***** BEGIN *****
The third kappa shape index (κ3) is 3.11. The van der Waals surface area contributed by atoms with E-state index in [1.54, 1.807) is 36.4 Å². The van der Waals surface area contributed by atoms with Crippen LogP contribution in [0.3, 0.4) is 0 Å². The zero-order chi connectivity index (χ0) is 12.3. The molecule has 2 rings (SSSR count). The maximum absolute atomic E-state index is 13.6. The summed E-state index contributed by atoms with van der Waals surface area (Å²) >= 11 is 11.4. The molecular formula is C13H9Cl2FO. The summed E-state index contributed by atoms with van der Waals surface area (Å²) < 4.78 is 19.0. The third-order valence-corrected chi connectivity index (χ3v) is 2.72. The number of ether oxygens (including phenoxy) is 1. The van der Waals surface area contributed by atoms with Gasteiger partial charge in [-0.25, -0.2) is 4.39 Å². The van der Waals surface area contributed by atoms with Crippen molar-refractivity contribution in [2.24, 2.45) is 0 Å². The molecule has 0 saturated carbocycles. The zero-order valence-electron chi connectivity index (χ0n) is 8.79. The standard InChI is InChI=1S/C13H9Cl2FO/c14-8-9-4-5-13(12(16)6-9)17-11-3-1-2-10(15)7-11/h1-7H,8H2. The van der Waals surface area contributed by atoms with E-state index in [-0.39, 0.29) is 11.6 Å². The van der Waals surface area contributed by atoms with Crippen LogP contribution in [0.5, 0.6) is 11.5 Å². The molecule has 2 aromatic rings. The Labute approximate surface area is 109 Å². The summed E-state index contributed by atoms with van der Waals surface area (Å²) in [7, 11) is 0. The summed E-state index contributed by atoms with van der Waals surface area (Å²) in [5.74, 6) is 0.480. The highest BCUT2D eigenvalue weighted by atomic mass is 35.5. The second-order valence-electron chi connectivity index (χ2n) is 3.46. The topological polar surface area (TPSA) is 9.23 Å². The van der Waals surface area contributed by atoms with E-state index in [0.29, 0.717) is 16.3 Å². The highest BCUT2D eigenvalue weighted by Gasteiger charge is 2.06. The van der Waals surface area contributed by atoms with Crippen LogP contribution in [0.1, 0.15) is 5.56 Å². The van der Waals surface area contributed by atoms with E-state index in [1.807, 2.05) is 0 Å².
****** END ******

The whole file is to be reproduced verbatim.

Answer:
The third kappa shape index (κ3) is 3.11. The van der Waals surface area contributed by atoms with E-state index in [1.54, 1.807) is 36.4 Å². The van der Waals surface area contributed by atoms with Crippen LogP contribution in [0.3, 0.4) is 0 Å². The zero-order chi connectivity index (χ0) is 12.3. The molecule has 2 rings (SSSR count). The maximum absolute atomic E-state index is 13.6. The summed E-state index contributed by atoms with van der Waals surface area (Å²) >= 11 is 11.4. The molecular formula is C13H9Cl2FO. The summed E-state index contributed by atoms with van der Waals surface area (Å²) < 4.78 is 19.0. The third-order valence-corrected chi connectivity index (χ3v) is 2.72. The number of ether oxygens (including phenoxy) is 1. The van der Waals surface area contributed by atoms with Gasteiger partial charge in [-0.25, -0.2) is 4.39 Å². The van der Waals surface area contributed by atoms with Crippen molar-refractivity contribution in [2.24, 2.45) is 0 Å². The molecule has 0 saturated carbocycles. The zero-order valence-electron chi connectivity index (χ0n) is 8.79. The standard InChI is InChI=1S/C13H9Cl2FO/c14-8-9-4-5-13(12(16)6-9)17-11-3-1-2-10(15)7-11/h1-7H,8H2. The van der Waals surface area contributed by atoms with E-state index in [-0.39, 0.29) is 11.6 Å². The van der Waals surface area contributed by atoms with Crippen LogP contribution in [0.5, 0.6) is 11.5 Å². The molecule has 2 aromatic rings. The Labute approximate surface area is 109 Å². The summed E-state index contributed by atoms with van der Waals surface area (Å²) in [7, 11) is 0. The summed E-state index contributed by atoms with van der Waals surface area (Å²) in [5.74, 6) is 0.480. The highest BCUT2D eigenvalue weighted by atomic mass is 35.5. The second-order valence-electron chi connectivity index (χ2n) is 3.46. The topological polar surface area (TPSA) is 9.23 Å². The van der Waals surface area contributed by atoms with E-state index in [0.29, 0.717) is 16.3 Å². The highest BCUT2D eigenvalue weighted by Gasteiger charge is 2.06. The van der Waals surface area contributed by atoms with Crippen LogP contribution in [0.1, 0.15) is 5.56 Å². The van der Waals surface area contributed by atoms with E-state index in [1.807, 2.05) is 0 Å².